by Peter Gothard
22 August 2013
The German government has recommended that Federal Administration and other
high profile public sector departments in the country do not use Windows
8 because, it warns, it contains security backdoors that cannot be
controlled or trusted, and that may be easily accessible by the NSA.
The warnings are present in leaked documents obtained by German daily
"Due to the loss of full sovereignty over
the information technology, the security objectives of ‘confidentiality'
and ‘integrity' can no longer be guaranteed.
"This can have significant consequences on the IT security of the
Federal Administration," the documents say.
The focus of the security concerns is the
Trusted Computing technology standard, which has been in existence for more
than a decade.
It was developed by major US hardware and
software manufacturers, including,
The German government's documents allege that
the group's core hardware element - a chip called the Trusted Platform
which appears in hardware built by Trusted Computing Group companies -
interfaces directly with Windows 8 and enables Microsoft remote, unfettered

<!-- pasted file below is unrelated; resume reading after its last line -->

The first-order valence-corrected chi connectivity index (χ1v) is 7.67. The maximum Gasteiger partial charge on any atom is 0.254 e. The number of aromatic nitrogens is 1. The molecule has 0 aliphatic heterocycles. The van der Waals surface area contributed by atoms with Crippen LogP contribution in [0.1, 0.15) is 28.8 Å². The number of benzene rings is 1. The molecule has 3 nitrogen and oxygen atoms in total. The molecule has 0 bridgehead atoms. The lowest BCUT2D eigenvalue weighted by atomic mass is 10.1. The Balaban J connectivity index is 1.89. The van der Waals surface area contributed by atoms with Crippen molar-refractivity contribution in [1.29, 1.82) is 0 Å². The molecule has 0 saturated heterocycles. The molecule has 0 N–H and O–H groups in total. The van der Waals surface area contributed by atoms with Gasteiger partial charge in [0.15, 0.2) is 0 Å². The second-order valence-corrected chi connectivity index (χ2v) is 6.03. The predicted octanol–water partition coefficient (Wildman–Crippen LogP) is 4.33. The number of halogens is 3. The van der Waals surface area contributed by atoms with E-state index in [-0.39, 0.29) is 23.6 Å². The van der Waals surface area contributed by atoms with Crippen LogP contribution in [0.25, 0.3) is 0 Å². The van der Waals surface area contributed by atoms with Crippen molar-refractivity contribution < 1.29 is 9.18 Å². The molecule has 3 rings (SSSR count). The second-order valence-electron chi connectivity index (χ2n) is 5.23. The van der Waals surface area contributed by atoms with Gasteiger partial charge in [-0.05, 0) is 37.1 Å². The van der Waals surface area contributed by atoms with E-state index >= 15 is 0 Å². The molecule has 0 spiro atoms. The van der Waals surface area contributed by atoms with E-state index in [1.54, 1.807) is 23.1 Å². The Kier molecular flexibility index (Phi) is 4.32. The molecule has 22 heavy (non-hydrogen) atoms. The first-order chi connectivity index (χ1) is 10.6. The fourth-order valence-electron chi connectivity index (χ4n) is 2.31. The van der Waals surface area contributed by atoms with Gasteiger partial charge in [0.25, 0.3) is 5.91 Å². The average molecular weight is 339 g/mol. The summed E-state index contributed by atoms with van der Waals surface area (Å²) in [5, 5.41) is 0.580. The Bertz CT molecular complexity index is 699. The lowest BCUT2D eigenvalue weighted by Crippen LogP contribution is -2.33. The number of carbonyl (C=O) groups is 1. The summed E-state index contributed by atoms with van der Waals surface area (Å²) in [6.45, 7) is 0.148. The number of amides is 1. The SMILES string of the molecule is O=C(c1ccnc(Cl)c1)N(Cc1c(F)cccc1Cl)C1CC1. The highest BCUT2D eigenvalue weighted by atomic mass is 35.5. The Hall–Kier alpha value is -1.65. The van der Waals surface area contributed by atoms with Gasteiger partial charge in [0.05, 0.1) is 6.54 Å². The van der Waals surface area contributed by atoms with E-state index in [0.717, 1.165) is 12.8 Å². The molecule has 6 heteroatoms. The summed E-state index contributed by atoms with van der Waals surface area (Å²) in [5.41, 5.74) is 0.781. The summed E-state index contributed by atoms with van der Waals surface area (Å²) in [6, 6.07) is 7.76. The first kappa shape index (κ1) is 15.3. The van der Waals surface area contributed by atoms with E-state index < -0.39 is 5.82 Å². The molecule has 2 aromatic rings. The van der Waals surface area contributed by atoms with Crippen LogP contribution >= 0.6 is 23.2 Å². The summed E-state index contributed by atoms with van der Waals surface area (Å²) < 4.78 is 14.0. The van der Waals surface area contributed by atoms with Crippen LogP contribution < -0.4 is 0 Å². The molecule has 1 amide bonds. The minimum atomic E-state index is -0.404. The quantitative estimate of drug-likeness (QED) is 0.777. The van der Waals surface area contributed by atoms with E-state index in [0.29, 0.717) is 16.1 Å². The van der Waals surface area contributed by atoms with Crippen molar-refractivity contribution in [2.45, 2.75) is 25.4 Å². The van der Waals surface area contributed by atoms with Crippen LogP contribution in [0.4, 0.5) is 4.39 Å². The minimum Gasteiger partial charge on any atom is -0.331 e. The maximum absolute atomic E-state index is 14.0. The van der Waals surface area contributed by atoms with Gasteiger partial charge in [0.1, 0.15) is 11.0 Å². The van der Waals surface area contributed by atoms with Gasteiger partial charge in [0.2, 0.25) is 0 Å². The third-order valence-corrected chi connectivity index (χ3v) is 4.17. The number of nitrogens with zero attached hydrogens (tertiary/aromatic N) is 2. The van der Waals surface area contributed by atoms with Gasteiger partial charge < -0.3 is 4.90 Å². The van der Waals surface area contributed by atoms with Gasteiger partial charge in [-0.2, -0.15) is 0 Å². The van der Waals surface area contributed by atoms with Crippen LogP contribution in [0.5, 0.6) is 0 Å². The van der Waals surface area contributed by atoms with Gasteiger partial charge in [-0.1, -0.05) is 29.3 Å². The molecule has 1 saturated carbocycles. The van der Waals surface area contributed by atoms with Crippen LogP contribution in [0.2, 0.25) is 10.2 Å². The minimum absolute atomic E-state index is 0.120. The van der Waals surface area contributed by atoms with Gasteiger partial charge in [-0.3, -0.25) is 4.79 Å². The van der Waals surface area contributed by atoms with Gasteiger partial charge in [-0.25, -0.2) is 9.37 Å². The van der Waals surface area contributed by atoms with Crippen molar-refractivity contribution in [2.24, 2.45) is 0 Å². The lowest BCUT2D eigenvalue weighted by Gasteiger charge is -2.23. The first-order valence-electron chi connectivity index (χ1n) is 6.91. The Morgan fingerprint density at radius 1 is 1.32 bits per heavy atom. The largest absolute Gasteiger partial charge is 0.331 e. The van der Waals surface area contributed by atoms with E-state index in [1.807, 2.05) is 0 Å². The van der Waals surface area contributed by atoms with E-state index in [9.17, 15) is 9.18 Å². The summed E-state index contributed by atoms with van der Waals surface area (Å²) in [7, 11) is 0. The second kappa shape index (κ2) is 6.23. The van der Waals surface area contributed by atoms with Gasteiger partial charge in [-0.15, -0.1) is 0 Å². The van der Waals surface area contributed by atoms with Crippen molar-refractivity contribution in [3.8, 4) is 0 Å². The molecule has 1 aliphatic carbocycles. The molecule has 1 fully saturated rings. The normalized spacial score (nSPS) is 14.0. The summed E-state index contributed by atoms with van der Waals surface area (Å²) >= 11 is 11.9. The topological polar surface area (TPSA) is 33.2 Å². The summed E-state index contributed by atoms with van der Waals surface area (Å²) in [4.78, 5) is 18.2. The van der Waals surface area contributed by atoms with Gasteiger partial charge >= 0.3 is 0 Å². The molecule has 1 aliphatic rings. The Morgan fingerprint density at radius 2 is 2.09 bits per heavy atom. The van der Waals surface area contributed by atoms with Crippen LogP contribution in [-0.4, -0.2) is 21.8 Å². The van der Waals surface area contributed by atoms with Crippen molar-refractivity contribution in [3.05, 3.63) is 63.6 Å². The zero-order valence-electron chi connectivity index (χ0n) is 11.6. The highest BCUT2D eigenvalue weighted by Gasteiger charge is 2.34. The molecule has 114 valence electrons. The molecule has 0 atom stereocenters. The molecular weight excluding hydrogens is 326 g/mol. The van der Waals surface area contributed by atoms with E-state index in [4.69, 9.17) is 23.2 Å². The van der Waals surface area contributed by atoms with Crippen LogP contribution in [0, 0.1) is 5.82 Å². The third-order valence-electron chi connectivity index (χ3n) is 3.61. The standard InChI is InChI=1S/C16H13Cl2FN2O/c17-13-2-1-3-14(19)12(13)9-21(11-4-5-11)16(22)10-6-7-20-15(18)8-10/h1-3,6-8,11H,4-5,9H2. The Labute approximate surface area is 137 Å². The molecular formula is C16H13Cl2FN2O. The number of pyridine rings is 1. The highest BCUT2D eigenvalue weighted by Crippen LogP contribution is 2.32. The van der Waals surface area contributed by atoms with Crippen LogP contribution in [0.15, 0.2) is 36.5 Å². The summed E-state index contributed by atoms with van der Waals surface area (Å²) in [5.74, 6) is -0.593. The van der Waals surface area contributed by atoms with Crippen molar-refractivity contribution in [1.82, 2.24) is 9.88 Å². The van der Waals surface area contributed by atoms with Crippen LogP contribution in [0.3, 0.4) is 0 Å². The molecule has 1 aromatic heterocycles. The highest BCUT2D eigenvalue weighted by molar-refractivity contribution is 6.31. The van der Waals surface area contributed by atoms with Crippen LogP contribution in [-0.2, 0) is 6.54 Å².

access to any computer on which the operating system runs.
The leaked document is dated from early 2012 - pre-dating the release of
Windows 8 - and explains how IT experts at the German Federal Office for
Information Security (BSI) made these supposed discoveries.
They claim that they found out that the TPM chip's digital rights
management (DRM) capabilities can decide which software on a computer
can be enabled or disabled, and is fully remotely controlled by Microsoft.
The TPM 2.0 hardware interface - launched in late 2011 - is activated by
default when a computer boots, and cannot be turned off.
The German government fears that access to these backdoor systems could
easily be passed to the National Security Agency, the US spying agency, and
its so-called Prism group, which is known to be involved in secretly
recording internet data, such as emails and voice calls.
The scope of its activities were exposed when whistleblower
Edward Snowden last month leaked
several thousand documents to The Guardian newspaper.
The German government warns that use of Windows 8 - with such a believed
risk from TPM - is,
"unacceptable for the Federal Administration
and for operators of critical infrastructure".
It calls Windows 8 "already" unusable because of
TPM 2.0, but that Windows 7 can be "operated safely until 2020".
Finally, the documents complain that German companies tried to get involved
in the formation of TPM 2.0's standard, but were snubbed by the hardware
However, the document asserts that the NSA was involved and enjoyed an
Shortly after Snowden sought refuge in Russia, the Russian government
revealed that it was dumping all its PCs for sensitive work - and using